President Obama did something incredibly important this week. He shined a spotlight on mental illness. His purpose was not only to raise awareness so more Americans can spot signs of it among family and friends and to increase treatment, but also to spread the word recovery is more attainable than ever.
U.S. society is woefully ignorant of mental illness. The President's intervention will, it is hoped, help close the knowledge gap. The President armed himself with the firepower of Hollywood stars Bradley Cooper and Glenn Close, whom he invited to the conference. They've both played mentally ill characters and in Close's case, has helped a close family member battle bi-polar disorder. The President aims to eradicate the stigma associated with the array of bio-chemical disorders including Post Traumatic Stress Disorder, bipolar disorder, depression and so on.
Coming out about mental illness is all the rage, since actress Catherine Zeta-Jones announced her battle with bi-polar disorder in 2011. Full disclosure: I am not bi-polar but I have suffered chronic depression my entire life and my birth mother committed suicide as a result of bi-polar disorder when I was one year old. It is a game-changer, I can assure you.
I refused to take antidepressants for years after my diagnosis, believing wrongly depression was something I should have been able to conquer myself. I finally agreed, after much coaching from my therapist, to try antidepressants. The mood change was overwhelming. I had no idea what it would feel like NOT to be depressed. I went from feeling like something was always horribly wrong, to waking up with a smile on my face.
I say this to spur others in similar situations to take action. My advice? Find a good doctor and follow his or her suggestions. Expense should no longer be a concern because the White House?s website says the Affordable Care Act (Obamacare) makes low or no cost care available to everyone.
Bio-chemical disease is just as real as other types of disease. Would people with hypertension, cancer or diabetes convince themselves they should tough it out and cure themselves without medical intervention? Of course not, yet our collective ignorance leaves many of us believing that mental illness is often feigned.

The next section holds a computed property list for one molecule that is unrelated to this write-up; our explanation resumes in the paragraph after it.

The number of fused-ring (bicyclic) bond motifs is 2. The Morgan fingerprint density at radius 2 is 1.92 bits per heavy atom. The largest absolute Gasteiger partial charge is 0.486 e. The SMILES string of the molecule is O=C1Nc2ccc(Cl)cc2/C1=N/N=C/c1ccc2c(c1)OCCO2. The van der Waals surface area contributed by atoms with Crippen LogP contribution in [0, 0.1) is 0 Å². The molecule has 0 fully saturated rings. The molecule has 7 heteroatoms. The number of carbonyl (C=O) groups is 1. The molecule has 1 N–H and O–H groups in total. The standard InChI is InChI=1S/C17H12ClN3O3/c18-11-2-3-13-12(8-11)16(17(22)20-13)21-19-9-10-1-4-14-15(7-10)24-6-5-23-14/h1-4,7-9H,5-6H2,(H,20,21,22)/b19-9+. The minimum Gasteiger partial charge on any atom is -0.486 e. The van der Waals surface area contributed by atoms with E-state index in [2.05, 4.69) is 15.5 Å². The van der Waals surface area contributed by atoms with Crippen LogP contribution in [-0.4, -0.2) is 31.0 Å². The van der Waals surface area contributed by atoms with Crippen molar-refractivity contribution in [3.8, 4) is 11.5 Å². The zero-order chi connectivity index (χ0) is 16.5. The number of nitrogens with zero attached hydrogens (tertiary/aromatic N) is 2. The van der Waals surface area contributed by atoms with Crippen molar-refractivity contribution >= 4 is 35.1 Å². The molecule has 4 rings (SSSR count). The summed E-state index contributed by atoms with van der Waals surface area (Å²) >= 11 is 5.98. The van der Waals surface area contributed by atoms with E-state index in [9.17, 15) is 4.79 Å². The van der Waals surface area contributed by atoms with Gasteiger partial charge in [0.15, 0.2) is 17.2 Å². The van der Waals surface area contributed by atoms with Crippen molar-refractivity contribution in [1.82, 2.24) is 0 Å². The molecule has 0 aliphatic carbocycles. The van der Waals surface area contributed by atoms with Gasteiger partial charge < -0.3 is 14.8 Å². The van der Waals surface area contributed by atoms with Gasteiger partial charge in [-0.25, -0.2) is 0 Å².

Just last month an ESPN editorial described an astounding lack of understanding of the facts. It cited an online story about ex-Detroit Lions wide receiver Titus Young. The 23-year-old athlete was arrested three times in 12 days on charges ranging from DUI to theft. His father, Richard, explained to two Detroit newspapers his son suffered from mental illness. Readers responded:
"He does have a disorder. It's called lack of discipline."
"There is no brain disorder that makes you break the law."
"There is nothing to feel sorry about here."
"Put on your big boy pants and stop blaming things"
These comments exemplify why public education is so necessary. In the case of depression, for example, the brain fails to produce enough of the neurotransmitter serotonin. The lack of serotonin has a tendency to darken people's moods. It has nothing to do with discipline or blame or anything but body chemistry.
Despite having dealt with depression for decades, I do not believe increased understanding of mental illness translates into exculpation. If a defendant in any crime, violent or otherwise, is known to be mentally ill that may help explain irrational thinking, but it does nothing to resolve liability. Just to restate what President Obama said this week, the vast majority of people with mental illness are not violent to others or to themselves.
The President was not in office when the federal mental health parity law took effect. That law requires most insurers to cover treatment for mental disorders the same way they do for any other disease or health concern. But his Affordable Care Act will extend coverage to millions of Americans who did not have it, an important change in the law worth applauding.